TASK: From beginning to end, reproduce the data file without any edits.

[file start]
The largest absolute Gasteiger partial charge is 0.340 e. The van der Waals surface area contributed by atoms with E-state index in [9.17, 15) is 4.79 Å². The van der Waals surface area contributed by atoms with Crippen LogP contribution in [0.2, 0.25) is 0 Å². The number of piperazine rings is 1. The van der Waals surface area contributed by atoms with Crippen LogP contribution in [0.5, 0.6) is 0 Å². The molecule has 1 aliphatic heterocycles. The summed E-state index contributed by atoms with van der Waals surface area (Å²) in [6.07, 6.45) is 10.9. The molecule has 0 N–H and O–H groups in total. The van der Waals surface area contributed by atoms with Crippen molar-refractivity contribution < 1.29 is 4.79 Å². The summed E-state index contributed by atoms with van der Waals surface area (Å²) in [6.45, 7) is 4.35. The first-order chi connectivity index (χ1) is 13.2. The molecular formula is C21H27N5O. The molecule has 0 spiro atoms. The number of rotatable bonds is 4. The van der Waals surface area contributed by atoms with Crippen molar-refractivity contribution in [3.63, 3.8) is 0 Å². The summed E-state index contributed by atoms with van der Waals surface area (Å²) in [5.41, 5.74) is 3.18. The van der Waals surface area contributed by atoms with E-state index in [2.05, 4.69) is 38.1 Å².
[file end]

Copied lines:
The largest absolute Gasteiger partial charge is 0.340 e. The van der Waals surface area contributed by atoms with E-state index in [9.17, 15) is 4.79 Å². The van der Waals surface area contributed by atoms with Crippen LogP contribution in [0.2, 0.25) is 0 Å². The number of piperazine rings is 1. The van der Waals surface area contributed by atoms with Crippen LogP contribution in [0.5, 0.6) is 0 Å². The molecule has 1 aliphatic heterocycles. The summed E-state index contributed by atoms with van der Waals surface area (Å²) in [6.07, 6.45) is 10.9. The molecule has 0 N–H and O–H groups in total. The van der Waals surface area contributed by atoms with Crippen molar-refractivity contribution < 1.29 is 4.79 Å². The summed E-state index contributed by atoms with van der Waals surface area (Å²) in [6.45, 7) is 4.35. The first-order chi connectivity index (χ1) is 13.2. The molecular formula is C21H27N5O. The molecule has 0 spiro atoms. The number of rotatable bonds is 4. The van der Waals surface area contributed by atoms with Crippen molar-refractivity contribution in [3.63, 3.8) is 0 Å². The summed E-state index contributed by atoms with van der Waals surface area (Å²) in [5.41, 5.74) is 3.18. The van der Waals surface area contributed by atoms with E-state index in [2.05, 4.69) is 38.1 Å².